Gwenda Bond’s Lois Lane: Fallout YA Novel Is Out Today And You Should Go Buy It

May 1, 2015

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When Lois Lane: Fallout was first announced, I was excited but wary. DC treats some of my favourite characters badly in their own publishing division and they own them, so farming out someone as fantastic and often poorly used as Lois had me a bit nervous. I immediately went to the library to get the first Gwenda Bond book I could find to see who we were dealing with here. I found The Woken Gods, and it was pretty great. Kick ass female lead, huge scope but nice small moments as well, lots of fun all around. I was feeling a bit better.

Then I got an advanced copy of Lois Lane: Fallout, and it blew my socks off. It’s Lois in a completely different setting, as a teenager starting high school in Metropolis, with almost an entirely new cast of characters and villains, but it’s so absolutely Lois Lane. Everything I love about all of the different incarnations of the character is distilled into this fearless, tenacious teenager. I devoured the book in one sitting, and have been looking forward to its release day, when everyone else will get a chance to read it.

I’ve got a full review of the book up at The Comics Journal, where I dig into Lois Lane: Fallout and situate it in the context of how Lois has been presented in the past and the current direction DC Comics appears to be heading with Lois and their female characters generally. My thanks to the folks at The Comics Journal for getting on board with the review; it’s a little bit outside of their wheelhouse, but I was keen to get it in front of a comics reading audience and they kindly obliged.

So yeah, go read the book! Lois is such a fantastic, iconic character and it’s so much fun to have her in this new setting. I recommend it even if YA isn’t really your jam; Lois Lane: Fallout is a great bridge between comics and YA. It’s got enough classic comic book elements to please comic book fans while still working well as a fantastic YA novel. If you love Lois Lane, you’re going to love this book.

Review – Wonder Woman: Bondage and Feminism in the Marston/Peter Comics, 1941-1948 by Noah Berlatsky

January 14, 2015

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It’s always a little bit odd to read someone else’s book about Wonder Woman when you’ve written one of your own, and there have been a few of them as of late so it’s been a particularly weird time for me. The latest, Wonder Woman: Bondage and Feminism in the Marston/Peter Comics, 1941-1948 by Noah Berlatsky was an enjoyable read all around, though. My full review of the book went up yesterday at The Comics Journal.

Berlatsky’s book is quite different from mine, which made it especially fun to read. Whereas I come at Wonder Woman from a fairly straight forward historical perspective, Berlatsky has more of a theoretical approach. For example, the majority of his first chapter is a close reading of Wonder Woman #16 through the lens of earlier Freudian theories on incest, which is quite fascinating.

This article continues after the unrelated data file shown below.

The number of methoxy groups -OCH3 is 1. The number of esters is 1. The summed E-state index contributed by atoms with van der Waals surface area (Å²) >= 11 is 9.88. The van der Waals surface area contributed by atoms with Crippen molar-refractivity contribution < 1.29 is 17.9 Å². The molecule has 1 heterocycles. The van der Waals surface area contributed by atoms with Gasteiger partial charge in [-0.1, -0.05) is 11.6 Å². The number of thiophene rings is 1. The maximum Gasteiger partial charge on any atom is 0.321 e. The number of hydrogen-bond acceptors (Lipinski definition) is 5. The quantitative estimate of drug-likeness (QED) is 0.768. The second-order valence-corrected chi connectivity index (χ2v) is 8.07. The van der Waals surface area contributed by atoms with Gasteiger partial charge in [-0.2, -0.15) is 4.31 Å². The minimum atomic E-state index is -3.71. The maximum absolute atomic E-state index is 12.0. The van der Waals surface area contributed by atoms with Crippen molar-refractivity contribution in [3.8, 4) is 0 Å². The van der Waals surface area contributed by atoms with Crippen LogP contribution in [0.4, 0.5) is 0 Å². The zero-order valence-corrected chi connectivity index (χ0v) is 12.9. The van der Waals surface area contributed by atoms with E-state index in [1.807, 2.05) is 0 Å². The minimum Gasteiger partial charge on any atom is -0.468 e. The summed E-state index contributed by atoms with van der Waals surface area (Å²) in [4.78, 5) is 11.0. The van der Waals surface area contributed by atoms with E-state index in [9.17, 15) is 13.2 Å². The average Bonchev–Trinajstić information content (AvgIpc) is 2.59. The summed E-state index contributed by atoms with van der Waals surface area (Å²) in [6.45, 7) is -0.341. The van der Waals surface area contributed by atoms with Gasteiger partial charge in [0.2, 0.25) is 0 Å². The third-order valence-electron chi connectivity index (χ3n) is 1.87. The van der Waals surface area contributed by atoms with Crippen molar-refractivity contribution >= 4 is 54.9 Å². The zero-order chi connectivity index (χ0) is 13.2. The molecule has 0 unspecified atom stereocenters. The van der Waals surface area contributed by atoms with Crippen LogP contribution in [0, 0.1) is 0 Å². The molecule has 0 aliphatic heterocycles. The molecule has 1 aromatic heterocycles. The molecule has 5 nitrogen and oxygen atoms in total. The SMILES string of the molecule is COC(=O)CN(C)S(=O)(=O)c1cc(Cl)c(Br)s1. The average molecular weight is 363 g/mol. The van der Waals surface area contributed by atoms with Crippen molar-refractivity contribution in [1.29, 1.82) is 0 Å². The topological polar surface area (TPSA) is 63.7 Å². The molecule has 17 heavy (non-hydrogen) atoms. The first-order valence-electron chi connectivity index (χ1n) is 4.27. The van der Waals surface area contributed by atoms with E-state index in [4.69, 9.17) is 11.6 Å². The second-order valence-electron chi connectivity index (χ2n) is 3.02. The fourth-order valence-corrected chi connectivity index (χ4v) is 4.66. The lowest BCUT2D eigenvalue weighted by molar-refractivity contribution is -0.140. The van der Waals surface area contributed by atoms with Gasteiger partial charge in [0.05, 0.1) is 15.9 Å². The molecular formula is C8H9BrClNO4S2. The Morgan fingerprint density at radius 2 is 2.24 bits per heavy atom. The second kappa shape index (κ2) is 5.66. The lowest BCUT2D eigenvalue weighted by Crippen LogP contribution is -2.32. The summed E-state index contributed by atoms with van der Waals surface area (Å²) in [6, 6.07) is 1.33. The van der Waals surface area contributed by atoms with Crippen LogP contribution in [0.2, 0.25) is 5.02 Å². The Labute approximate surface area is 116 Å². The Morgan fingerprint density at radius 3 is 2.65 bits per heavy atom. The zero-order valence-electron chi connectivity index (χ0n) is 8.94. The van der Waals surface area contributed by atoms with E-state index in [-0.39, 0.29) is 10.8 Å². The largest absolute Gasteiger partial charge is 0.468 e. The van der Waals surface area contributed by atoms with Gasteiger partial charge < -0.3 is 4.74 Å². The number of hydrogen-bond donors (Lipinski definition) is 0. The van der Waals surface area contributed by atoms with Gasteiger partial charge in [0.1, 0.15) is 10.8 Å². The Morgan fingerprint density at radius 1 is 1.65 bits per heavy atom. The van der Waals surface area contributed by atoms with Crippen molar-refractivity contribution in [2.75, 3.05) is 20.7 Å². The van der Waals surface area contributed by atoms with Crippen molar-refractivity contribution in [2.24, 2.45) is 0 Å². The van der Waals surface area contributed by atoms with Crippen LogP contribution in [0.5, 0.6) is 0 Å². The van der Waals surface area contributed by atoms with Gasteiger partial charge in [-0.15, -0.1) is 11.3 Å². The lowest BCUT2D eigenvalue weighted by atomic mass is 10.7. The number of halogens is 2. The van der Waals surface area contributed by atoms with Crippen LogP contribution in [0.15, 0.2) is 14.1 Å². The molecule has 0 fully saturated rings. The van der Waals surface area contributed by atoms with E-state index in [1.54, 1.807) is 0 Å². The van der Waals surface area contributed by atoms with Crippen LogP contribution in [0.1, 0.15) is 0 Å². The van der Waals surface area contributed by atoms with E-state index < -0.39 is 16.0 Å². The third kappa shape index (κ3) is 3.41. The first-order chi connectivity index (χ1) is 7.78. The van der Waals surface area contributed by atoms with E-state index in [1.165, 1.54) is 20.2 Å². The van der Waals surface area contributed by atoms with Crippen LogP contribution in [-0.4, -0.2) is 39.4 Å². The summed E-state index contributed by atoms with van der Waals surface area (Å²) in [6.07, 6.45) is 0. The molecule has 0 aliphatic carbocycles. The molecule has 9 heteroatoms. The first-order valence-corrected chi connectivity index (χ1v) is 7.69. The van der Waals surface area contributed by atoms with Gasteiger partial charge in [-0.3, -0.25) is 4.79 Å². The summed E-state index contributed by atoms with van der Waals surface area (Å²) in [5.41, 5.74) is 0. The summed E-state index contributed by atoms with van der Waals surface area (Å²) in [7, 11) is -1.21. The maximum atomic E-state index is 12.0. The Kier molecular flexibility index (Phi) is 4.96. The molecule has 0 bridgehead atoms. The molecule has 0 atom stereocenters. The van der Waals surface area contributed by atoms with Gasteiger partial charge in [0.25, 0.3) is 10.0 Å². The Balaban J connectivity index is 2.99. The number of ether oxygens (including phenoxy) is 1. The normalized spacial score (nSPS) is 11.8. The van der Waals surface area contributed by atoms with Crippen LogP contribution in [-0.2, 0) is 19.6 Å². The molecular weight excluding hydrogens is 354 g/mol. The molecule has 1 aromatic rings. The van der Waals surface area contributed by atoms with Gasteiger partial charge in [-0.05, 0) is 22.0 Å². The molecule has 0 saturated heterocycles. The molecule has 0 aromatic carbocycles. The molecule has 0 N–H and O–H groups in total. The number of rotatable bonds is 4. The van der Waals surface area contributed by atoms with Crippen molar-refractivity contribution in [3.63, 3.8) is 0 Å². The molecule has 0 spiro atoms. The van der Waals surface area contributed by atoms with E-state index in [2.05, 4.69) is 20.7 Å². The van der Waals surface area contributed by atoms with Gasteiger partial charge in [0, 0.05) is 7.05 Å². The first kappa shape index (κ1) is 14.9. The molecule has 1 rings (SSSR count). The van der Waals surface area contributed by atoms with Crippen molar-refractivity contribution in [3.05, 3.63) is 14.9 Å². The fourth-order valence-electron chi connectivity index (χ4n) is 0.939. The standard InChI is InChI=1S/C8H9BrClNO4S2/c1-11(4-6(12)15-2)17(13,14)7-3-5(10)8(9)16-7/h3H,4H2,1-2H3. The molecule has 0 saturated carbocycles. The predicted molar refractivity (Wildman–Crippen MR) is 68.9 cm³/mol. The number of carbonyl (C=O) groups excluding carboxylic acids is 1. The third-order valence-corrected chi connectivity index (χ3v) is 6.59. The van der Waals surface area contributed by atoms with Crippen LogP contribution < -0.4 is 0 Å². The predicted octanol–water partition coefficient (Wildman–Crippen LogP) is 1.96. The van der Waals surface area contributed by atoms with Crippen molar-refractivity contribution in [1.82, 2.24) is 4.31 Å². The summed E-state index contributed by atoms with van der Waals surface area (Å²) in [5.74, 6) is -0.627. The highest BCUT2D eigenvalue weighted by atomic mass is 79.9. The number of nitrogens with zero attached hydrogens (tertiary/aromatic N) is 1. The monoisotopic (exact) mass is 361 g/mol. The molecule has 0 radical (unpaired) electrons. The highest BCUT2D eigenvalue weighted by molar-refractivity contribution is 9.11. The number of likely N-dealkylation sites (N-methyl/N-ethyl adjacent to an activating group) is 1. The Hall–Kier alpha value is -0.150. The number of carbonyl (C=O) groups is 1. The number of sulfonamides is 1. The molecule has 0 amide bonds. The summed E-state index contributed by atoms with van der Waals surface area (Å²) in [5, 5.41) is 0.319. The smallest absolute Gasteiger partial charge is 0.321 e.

As a historian, I tend to put more of a focus on intent than interpretation, so the theoretical approach has certain limits for me, but Berlatsky does a great job combining both approaches in his final chapter. It’s a queer reading of the Golden Age Wonder Woman via modern theories on camp and closeting (among many other interesting ideas, including a comparison of Dr. Psycho and James Bond).  Berlatsky brings in a lot of Marston’s psychological work and prose fiction in a way that sets up a solid foundation for his analysis and bridges the gap between theory and history. While the whole book is quite good, his final chapter is a really impressive piece of comics scholarship.

Wonder Woman: Bondage and Feminism in the Marston/Peter Comics, 1941-1948 is available in stores and online today, and for more of my thoughts on the book be sure to pop by The Comics Journal.

Review – IDW’s Wonder Woman: The Complete Newspaper Strip, 1944-1945 by William Moulton Marston and H.G. Peter

December 16, 2014

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I recently read and absolutely loved IDW’s collection of the short running Wonder Woman comic strip from the 1940s, and I was fascinated with the way the strips compared to the regular Wonder Woman comic books. Both were done by Wonder Woman’s original creative team of William Moulton Marston and H.G. Peter, but the strip debuted more than two years after Wonder Woman first appeared. With a couple years under their belts, they duo got a second chance to introduce Wonder Woman’s feminist message to a new audience, and the differences in the strips are just as interesting as what stayed the same. I examined IDW’s collection as compared to the original comics in a review that’s up now at The Comics Journal.

Marston doubled down on his matriarchal message, making it explicitly clear that Wonder Woman was coming to America to conquer the patriarchy. Look at this comparison of Wonder Woman leaving Paradise Island for the first time, and see what Marston added to the strip:

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He also kept his bondage fetishism front and center as always. In fact, the Cheetah story in the strips is completely different from the Cheetah’s first appearance in Wonder Woman except for an elaborate bondage sequence that was redrawn by Peter almost exactly as it first appeared:

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Head on over to The Comics Journal for more pictures and my full review.